And what they learned about living life with a "Sabbath mentality"
Due to a progressive neuromuscular disease, Justin Skeesuck has lost the use of his arms and legs, and is now confined to a wheelchair. But that didn’t stop him from embarking on a pilgrimage with the help of his lifelong best friend Patrick Gray. And this wasn’t just any pilgrimage. It was the 500-mile Camino de Santiago – or Way of St. James – in the mountains of northern Spain.
During an interview on “Christopher Closeup” about their Christopher Award-winning bookI’ll Push You, Patrick and Justin recalled the physical struggles they endured on their journey, but also the ways that God made Himself known to them along the way.
While watching a Rick Steves travel show about the Camino on PBS, Justin heard a voice inside him telling him, “You need to do this.” The book’s title comes from Patrick’s unhesitating response to Justin’s suggestion they go together: “I’ll push you.”
It might sound surprising that someone with diminished physical abilities could have such an adventurous spirit, but Justin credits a number of key people and factors with keeping him going: Christ, as the “cornerstone” of his life; the love of his wife Kirstin, who married him years ago knowing what was going to eventually happen to him; the love of his children, Jaden, Noah, and Lauren; and his friendship with Patrick, who has “lifted me up a lot and sometimes had to help me pull my head out of my butt.”
“It’s those relationships that I leaned on,” said Justin. “It was through those that my spirit has always been seeking the light and the best parts of the world, trying not to focus on ‘woe is me.’ I could easily curl up in a corner and wither away, but I choose not to. It takes a decision.”
Patrick, on the other hand, credits Justin with improving his own attitude toward challenges. The two of them have a habit of focusing on the “why” of a particular goal instead of the “how.” That’s why Justin was quick to accept the physical challenges that would come with needing to push his friend through some incredibly rugged terrain.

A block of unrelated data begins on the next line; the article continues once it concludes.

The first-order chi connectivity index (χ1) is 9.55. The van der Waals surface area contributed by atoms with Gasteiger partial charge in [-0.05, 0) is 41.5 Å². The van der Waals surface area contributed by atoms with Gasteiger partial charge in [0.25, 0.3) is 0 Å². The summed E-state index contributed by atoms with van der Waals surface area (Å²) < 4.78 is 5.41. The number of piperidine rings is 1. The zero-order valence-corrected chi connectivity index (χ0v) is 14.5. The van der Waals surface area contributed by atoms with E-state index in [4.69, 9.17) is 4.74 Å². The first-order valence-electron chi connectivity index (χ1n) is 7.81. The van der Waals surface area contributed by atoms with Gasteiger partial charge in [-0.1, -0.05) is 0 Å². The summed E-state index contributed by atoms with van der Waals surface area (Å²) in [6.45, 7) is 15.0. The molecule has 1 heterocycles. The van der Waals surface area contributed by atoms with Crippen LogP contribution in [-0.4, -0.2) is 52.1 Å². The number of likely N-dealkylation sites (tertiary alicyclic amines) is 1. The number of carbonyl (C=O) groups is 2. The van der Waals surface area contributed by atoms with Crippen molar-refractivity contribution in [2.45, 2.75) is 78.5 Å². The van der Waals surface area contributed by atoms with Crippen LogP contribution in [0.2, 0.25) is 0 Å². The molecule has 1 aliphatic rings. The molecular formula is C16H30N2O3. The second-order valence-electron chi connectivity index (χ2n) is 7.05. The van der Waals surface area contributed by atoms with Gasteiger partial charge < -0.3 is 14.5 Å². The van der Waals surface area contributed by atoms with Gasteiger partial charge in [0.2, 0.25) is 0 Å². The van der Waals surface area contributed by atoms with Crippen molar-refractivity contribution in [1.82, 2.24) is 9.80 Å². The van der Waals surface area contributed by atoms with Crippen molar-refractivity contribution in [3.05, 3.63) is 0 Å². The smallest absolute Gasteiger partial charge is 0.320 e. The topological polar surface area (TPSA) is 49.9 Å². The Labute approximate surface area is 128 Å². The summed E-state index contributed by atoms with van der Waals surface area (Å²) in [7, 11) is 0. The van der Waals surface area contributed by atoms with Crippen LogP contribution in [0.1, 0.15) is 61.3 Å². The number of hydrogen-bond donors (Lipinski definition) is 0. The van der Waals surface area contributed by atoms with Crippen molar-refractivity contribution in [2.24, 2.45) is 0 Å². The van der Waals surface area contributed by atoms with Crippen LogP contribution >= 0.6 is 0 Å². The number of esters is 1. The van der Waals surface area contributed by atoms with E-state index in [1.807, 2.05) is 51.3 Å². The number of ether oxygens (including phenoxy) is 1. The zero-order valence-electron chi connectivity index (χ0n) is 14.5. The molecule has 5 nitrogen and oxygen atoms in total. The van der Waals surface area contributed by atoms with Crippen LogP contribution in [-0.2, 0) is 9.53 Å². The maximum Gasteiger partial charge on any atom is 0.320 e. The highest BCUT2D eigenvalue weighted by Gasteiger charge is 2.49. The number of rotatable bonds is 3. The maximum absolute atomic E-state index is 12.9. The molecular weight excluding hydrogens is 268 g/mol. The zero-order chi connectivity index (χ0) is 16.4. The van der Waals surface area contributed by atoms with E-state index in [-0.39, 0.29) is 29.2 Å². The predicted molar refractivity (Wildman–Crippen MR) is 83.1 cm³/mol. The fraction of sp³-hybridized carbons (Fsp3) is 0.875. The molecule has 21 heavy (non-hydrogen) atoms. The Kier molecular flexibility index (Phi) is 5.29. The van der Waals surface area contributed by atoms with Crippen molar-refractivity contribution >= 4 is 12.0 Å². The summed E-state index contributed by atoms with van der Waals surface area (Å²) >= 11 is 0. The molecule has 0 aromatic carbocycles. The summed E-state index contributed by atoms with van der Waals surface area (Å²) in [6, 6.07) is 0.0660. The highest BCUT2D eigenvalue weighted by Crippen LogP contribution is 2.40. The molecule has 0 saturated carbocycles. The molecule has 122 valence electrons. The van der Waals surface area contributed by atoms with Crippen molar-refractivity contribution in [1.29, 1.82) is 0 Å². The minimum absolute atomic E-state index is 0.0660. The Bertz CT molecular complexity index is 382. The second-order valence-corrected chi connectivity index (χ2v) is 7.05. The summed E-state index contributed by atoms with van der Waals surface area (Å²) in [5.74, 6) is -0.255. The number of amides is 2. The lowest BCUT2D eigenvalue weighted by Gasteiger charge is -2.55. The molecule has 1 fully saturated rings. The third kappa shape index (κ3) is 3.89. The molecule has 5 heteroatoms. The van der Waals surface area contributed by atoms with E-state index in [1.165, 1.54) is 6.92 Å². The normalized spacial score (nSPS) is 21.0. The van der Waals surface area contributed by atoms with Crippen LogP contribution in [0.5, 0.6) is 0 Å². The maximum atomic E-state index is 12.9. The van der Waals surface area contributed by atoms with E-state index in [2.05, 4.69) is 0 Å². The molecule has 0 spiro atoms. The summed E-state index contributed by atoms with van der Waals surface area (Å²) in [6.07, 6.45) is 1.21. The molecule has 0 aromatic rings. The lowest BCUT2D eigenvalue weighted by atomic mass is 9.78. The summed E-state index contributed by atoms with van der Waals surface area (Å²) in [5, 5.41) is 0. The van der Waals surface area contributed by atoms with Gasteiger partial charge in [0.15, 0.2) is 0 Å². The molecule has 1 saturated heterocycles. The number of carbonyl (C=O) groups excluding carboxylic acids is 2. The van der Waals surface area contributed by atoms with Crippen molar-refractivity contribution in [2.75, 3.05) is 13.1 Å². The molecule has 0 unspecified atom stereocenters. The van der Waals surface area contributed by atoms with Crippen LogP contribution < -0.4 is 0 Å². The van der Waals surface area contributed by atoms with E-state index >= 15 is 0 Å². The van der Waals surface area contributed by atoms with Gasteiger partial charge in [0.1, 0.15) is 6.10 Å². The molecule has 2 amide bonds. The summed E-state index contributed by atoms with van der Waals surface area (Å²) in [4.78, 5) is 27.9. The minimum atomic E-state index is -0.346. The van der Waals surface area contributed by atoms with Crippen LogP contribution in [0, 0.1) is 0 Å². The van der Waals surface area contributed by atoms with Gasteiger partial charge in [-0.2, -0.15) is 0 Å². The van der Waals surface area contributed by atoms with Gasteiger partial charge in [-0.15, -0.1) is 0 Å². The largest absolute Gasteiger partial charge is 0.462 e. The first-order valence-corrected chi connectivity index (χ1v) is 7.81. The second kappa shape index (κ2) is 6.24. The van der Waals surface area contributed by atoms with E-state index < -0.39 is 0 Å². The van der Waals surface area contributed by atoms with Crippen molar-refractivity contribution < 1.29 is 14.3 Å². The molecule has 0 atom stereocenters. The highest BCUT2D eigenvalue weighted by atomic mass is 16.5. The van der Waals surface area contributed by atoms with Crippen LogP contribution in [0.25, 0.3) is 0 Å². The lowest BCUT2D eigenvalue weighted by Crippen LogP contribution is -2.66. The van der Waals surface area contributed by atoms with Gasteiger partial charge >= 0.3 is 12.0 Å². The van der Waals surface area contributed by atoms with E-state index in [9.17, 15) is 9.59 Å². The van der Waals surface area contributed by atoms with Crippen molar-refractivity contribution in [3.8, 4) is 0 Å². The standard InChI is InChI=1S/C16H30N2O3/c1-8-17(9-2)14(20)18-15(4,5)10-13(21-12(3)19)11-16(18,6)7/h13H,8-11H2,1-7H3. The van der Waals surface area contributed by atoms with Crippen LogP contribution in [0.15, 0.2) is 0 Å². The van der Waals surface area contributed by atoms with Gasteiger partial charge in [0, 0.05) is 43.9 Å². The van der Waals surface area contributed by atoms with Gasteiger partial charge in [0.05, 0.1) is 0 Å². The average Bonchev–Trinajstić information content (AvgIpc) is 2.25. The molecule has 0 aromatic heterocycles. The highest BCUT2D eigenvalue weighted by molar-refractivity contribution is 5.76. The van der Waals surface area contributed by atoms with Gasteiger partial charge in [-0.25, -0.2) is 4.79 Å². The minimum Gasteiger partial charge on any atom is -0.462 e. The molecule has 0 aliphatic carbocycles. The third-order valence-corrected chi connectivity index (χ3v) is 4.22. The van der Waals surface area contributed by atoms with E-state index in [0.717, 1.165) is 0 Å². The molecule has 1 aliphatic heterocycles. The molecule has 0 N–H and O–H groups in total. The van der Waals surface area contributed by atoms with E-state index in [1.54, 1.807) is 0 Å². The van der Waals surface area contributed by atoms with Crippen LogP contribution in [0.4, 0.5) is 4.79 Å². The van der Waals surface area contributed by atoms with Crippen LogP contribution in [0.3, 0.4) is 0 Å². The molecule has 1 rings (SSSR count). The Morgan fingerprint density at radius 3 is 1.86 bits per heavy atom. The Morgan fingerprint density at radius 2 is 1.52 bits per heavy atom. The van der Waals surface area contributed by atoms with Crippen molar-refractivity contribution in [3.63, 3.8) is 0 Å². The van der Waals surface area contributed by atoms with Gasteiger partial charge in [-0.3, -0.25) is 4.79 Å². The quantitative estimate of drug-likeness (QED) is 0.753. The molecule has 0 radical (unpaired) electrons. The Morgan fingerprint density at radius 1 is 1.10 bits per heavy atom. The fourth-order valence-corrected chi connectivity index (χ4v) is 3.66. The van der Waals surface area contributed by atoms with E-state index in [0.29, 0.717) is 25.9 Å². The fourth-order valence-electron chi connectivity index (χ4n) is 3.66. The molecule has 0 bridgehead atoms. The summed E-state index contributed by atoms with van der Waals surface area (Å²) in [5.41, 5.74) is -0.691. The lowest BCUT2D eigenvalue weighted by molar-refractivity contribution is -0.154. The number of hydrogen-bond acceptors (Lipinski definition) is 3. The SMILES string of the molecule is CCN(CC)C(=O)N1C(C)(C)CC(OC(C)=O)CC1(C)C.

“If the why of something is really important,” explained Patrick, “if you believe in it so much that you’ll pursue it come hell or high water, the how may not look pretty … but you’ll figure it out. You will make it happen because you believe in it. If we start with the details, we often get overwhelmed and never actually pull the trigger on something.”
Patrick and Justin encountered plenty of naysayers when they told others about their plan. Some called them “idiots or crazy.” But those comments just added “fuel for the fire,” making them determined to get it done. And despite the hardships, they’re glad they made the pilgrimage because it affected their views on God and human nature.
Justin said, “I came out of the pilgrimage with my eyes opened to so much good in this world that we don’t hear about on a daily basis … So many people stepped into our journey to help us along the way, either for a few moments or for several days. They would stay with us and help us get over these incredibly difficult situations. It’s like my faith in humanity was restored. There are so many great people with so much heart and joy in life, and to see that on a daily basis was truly God’s gift to us … The message we’ve taken away is that we are hands and feet for one another here on God’s earth.”
For Patrick, a big takeaway was his new appreciation for the concept of Sabbath, and what it means. While both the Old and New Testaments treat it as “a day set aside to honor God,” the original word means “to stop, rest, and keep.”